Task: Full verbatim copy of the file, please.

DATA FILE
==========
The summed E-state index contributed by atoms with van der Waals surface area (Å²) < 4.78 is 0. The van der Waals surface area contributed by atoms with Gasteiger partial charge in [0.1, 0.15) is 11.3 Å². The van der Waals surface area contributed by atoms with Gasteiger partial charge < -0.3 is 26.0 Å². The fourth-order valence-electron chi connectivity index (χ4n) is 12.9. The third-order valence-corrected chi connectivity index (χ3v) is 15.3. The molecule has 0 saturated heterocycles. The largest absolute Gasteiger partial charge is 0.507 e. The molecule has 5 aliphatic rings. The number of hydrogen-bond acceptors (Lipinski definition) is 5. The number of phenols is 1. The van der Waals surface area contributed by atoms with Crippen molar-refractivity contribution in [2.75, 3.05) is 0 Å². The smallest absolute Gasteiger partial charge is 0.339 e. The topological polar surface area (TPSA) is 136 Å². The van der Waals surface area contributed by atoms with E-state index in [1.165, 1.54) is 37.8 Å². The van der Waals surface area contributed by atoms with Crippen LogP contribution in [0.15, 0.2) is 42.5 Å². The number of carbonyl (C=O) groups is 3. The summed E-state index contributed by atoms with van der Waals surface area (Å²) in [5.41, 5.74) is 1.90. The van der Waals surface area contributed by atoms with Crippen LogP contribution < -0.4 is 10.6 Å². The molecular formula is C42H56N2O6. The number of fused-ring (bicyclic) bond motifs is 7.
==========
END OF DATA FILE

The summed E-state index contributed by atoms with van der Waals surface area (Å²) < 4.78 is 0. The van der Waals surface area contributed by atoms with Gasteiger partial charge in [0.1, 0.15) is 11.3 Å². The van der Waals surface area contributed by atoms with Gasteiger partial charge < -0.3 is 26.0 Å². The fourth-order valence-electron chi connectivity index (χ4n) is 12.9. The third-order valence-corrected chi connectivity index (χ3v) is 15.3. The molecule has 0 saturated heterocycles. The largest absolute Gasteiger partial charge is 0.507 e. The molecule has 5 aliphatic rings. The number of hydrogen-bond acceptors (Lipinski definition) is 5. The number of phenols is 1. The van der Waals surface area contributed by atoms with Crippen molar-refractivity contribution in [2.75, 3.05) is 0 Å². The smallest absolute Gasteiger partial charge is 0.339 e. The topological polar surface area (TPSA) is 136 Å². The van der Waals surface area contributed by atoms with E-state index in [1.165, 1.54) is 37.8 Å². The van der Waals surface area contributed by atoms with Crippen LogP contribution in [0.15, 0.2) is 42.5 Å². The number of carbonyl (C=O) groups is 3. The summed E-state index contributed by atoms with van der Waals surface area (Å²) in [5.41, 5.74) is 1.90. The van der Waals surface area contributed by atoms with Crippen LogP contribution < -0.4 is 10.6 Å². The molecular formula is C42H56N2O6. The number of fused-ring (bicyclic) bond motifs is 7.